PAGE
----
Kirby Smart said he isn’t for or against an early signing period in college football. But he did express concerns that could lead to unintended consequences.
The Collegiate Commissioners Association approved an early signing period, which will now take place from Dec. 20-22. Football recruits will be able to sign a national letter-of-intent during this 72-hour window if they prefer. If not, they will have to wait until National Signing Day, which lands on the first Wednesday of February.
“It’ll be interesting because you’ll have some kids who want to sign early,” Smart said. “You’re going to have others who don’t. You’re going to get a lot of pressure on kids not to sign from other schools, to wait and see what comes available.”
With the number of prospects in a college football class, seeing who signs early will be quite the revelation for college football coaches. Those who sign early will be off limits at that point. Those who don’t, who otherwise may have appeared committed to another program, could be seen as back in play. Opposing coaches, Smart said, could try to pressure recruits into waiting until February instead of signing sooner.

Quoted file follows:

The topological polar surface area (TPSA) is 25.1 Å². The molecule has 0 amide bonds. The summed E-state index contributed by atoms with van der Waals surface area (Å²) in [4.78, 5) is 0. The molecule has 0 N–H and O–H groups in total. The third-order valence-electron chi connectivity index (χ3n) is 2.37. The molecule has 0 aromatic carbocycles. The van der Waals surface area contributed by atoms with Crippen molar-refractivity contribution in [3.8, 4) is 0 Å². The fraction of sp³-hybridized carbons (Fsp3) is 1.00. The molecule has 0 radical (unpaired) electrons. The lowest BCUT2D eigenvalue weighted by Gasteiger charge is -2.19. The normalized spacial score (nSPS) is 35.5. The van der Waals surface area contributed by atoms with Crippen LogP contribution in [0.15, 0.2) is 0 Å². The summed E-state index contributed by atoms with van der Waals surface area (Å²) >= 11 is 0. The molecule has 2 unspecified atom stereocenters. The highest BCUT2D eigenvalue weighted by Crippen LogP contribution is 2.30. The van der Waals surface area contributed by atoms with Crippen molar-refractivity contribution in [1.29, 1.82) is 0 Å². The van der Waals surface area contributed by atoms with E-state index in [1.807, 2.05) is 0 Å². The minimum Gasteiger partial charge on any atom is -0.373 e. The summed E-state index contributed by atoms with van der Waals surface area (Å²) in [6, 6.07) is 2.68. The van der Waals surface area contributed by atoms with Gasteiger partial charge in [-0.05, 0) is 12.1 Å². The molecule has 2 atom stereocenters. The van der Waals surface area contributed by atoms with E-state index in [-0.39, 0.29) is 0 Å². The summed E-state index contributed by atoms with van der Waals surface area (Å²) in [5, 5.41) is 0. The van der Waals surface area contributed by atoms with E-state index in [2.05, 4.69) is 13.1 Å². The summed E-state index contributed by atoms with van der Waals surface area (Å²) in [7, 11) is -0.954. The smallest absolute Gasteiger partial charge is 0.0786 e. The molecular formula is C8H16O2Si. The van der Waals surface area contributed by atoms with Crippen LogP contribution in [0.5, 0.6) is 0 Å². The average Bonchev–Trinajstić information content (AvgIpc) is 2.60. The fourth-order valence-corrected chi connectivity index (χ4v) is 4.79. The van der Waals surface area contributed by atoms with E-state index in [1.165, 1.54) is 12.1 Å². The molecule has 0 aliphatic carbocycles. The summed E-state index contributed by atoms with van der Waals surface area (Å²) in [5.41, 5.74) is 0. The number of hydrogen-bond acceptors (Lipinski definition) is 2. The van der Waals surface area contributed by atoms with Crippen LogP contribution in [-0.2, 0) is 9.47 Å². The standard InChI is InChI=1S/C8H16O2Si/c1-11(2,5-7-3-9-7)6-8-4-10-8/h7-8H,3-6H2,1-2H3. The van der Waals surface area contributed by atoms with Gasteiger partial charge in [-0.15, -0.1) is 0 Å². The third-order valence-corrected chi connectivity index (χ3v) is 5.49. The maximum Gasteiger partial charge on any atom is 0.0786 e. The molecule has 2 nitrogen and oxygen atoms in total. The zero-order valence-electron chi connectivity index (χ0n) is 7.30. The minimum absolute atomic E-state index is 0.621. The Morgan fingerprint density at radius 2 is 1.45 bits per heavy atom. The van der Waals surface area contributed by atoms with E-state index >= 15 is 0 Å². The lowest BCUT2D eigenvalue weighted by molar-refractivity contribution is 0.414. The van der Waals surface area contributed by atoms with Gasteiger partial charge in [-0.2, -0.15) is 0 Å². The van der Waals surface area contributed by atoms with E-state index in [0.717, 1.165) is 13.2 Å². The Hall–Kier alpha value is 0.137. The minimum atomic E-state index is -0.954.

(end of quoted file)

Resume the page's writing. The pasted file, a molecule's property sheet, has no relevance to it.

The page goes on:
“There is going to be a lot of pressure from maybe the school you’re supposed to go to,” Smart said. “There is going to be a lot of pressure from other schools to say, ‘Why don’t you wait to see what happens to that staff and that coach?’”
Another complication Smart expressed concern about is the timing of the early signing period. In the past, late December was a down period in recruiting, with teams getting ready for the postseason. High school players are usually wrapping up final exams and in the midst of the playoffs, with an early signing period adding one more task to an already full schedule.
“Now all of a sudden you’re going to put a signing day right there,” Smart said. “It’ll be interesting to see who manages it best.”